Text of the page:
Faisal al-Kooheji, chairman of Qatar Social and Cultural Centre for the Blind since 2014, has been a key figure in the Supreme Committee for Delivery & Legacy (SC)’s Accessibility Forum since its inception two years ago.
This summer, al-Kooheji was part of a 15-strong delegation comprising forum members who visited Moscow to observe accessibility features for fans with disabilities at the 2018 FIFA World Cup.
Al-Kooheji, who is registered blind, spoke to www.sc.qa to share his experiences of the tournament and look ahead to Qatar 2022.
l From an accessibility perspective, how would you describe your visit to Russia?
My stay in Moscow gave me an understanding of the accessibility features provided for football fans during Russia’s World Cup. It helped me put in perspective the measures required by Qatar as it strives to host an inclusive tournament in 2022.
I was impressed with the extensive accessibility features at Luzhniki Stadium. We were taken on a guided tour of the venue by FIFA and attended the Mexico versus Germany match there to get an idea of the complete fan experience.
lWhat were the main lessons learned from the trip?
I realised that the Russia 2018 Local Organising Committee was not involved in the planning for the provision of accessibility features. That role was played by FIFA consultants and the Centre for Access to Football in Europe (CAFE), the body providing consultation services to UEFA regarding the provision of an inclusive match-day experience for people with disabilities.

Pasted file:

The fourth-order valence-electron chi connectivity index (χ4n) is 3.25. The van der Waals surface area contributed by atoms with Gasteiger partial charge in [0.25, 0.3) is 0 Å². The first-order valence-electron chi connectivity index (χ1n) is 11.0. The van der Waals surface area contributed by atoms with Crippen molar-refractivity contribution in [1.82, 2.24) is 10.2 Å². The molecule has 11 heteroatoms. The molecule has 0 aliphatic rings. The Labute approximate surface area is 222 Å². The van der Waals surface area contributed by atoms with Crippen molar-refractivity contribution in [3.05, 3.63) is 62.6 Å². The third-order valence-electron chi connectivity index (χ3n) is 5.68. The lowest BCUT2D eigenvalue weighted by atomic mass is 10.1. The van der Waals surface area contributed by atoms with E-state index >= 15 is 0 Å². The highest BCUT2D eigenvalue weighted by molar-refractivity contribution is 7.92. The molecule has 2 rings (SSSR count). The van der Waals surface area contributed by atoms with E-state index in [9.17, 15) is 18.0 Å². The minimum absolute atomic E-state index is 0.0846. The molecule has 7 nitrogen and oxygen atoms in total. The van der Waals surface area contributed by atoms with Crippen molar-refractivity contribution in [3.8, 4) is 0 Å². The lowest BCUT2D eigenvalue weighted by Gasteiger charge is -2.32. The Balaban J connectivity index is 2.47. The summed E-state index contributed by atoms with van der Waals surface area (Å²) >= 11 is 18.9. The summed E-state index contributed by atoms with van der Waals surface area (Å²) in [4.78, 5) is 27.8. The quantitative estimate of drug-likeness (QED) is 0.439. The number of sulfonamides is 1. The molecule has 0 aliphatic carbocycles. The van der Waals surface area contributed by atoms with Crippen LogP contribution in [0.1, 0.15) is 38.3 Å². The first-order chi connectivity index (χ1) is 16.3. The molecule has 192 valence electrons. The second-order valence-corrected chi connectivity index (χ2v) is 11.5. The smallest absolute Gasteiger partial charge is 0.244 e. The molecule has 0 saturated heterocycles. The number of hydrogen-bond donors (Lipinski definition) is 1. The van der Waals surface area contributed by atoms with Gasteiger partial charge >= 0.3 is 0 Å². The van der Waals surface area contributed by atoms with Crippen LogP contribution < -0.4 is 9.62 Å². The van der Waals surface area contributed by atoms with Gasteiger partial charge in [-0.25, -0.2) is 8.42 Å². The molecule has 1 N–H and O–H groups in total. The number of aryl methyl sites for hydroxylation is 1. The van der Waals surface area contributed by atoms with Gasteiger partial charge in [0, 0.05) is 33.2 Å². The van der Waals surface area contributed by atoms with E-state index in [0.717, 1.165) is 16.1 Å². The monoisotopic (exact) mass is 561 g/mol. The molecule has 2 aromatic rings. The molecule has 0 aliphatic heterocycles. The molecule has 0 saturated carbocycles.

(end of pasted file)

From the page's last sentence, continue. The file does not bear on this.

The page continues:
It was a wonderful learning experience to know the level of detail that had gone into CAFE’s planning. It was reassuring to experience that FIFA and UEFA respected their expertise.
In 2022, the SC will be directly driving the provision of accessibility elements and the level of detail will be higher because of the longer period of planning we will have benefited from.
lHow can Qatar ensure it offers a first-class experience for people with disabilities in 2022?
The Accessibility Forum has already made huge strides in planning for an inclusive tournament. With more stakeholders opening up their initiatives for evaluation, further progress will be achieved.
For example, Qatar Rail is a stakeholder of the Accessibility Forum and committed towards the provision of extensive accessibility features. I visited a Metro station in Moscow and found that accessibility features were not at the same level of excellence as in the stadium.
Even in the stadium, Qatar can deliver a greater level of detail. In Luzhniki Stadium, there were only two language options in the audio description device handed out to fans with visual disabilities – Russian and English. Qatar is planning to include at least three other language options in addition to Arabic and English in 2022.
Also, Qatar’s definition of the term disability is broader, including cognitive and intellectual disabilities in its scope.
l What are Qatar’s main challenges in the provision of accessibility services in 2022?
We are already past the stage when we faced our biggest challenge – which was creating social awareness. Thanks to the SC’s Accessibility Forum initiative, all key government and non-government bodies in Qatar are now steadfast in their commitment towards accessibility. It is now time to deliver.
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